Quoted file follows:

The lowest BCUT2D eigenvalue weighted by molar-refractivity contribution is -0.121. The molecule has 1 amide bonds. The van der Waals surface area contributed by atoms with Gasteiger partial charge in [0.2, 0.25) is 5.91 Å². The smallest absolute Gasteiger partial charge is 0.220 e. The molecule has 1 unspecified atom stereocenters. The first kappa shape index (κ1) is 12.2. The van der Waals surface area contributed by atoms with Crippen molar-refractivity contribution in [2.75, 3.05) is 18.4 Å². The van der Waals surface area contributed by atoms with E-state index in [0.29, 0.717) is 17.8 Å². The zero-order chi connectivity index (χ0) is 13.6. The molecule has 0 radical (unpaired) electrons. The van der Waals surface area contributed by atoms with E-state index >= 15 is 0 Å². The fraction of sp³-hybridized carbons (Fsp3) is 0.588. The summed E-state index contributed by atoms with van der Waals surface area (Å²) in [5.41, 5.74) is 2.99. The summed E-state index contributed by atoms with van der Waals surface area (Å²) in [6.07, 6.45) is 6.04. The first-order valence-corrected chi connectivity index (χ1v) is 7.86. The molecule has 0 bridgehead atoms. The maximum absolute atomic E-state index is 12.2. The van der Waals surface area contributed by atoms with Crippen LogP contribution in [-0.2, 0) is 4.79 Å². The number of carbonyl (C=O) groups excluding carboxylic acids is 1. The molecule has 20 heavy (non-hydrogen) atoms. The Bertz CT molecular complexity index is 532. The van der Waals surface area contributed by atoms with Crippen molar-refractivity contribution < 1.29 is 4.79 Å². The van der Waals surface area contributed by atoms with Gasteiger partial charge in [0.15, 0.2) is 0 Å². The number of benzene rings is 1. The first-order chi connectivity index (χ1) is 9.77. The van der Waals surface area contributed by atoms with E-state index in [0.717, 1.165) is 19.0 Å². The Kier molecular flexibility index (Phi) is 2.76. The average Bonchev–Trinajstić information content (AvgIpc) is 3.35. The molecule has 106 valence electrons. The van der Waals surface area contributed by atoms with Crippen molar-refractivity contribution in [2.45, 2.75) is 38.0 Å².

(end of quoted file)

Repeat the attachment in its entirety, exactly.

The lowest BCUT2D eigenvalue weighted by molar-refractivity contribution is -0.121. The molecule has 1 amide bonds. The van der Waals surface area contributed by atoms with Gasteiger partial charge in [0.2, 0.25) is 5.91 Å². The smallest absolute Gasteiger partial charge is 0.220 e. The molecule has 1 unspecified atom stereocenters. The first kappa shape index (κ1) is 12.2. The van der Waals surface area contributed by atoms with Crippen molar-refractivity contribution in [2.75, 3.05) is 18.4 Å². The van der Waals surface area contributed by atoms with E-state index in [0.29, 0.717) is 17.8 Å². The zero-order chi connectivity index (χ0) is 13.6. The molecule has 0 radical (unpaired) electrons. The van der Waals surface area contributed by atoms with E-state index >= 15 is 0 Å². The fraction of sp³-hybridized carbons (Fsp3) is 0.588. The summed E-state index contributed by atoms with van der Waals surface area (Å²) in [5.41, 5.74) is 2.99. The summed E-state index contributed by atoms with van der Waals surface area (Å²) in [6.07, 6.45) is 6.04. The first-order valence-corrected chi connectivity index (χ1v) is 7.86. The molecule has 0 bridgehead atoms. The maximum absolute atomic E-state index is 12.2. The van der Waals surface area contributed by atoms with Crippen LogP contribution in [-0.2, 0) is 4.79 Å². The number of carbonyl (C=O) groups excluding carboxylic acids is 1. The molecule has 20 heavy (non-hydrogen) atoms. The Bertz CT molecular complexity index is 532. The van der Waals surface area contributed by atoms with Crippen molar-refractivity contribution < 1.29 is 4.79 Å². The van der Waals surface area contributed by atoms with Gasteiger partial charge in [0.15, 0.2) is 0 Å². The number of benzene rings is 1. The first-order chi connectivity index (χ1) is 9.77. The van der Waals surface area contributed by atoms with E-state index in [0.717, 1.165) is 19.0 Å². The Kier molecular flexibility index (Phi) is 2.76. The average Bonchev–Trinajstić information content (AvgIpc) is 3.35. The molecule has 106 valence electrons. The van der Waals surface area contributed by atoms with Crippen molar-refractivity contribution in [2.45, 2.75) is 38.0 Å².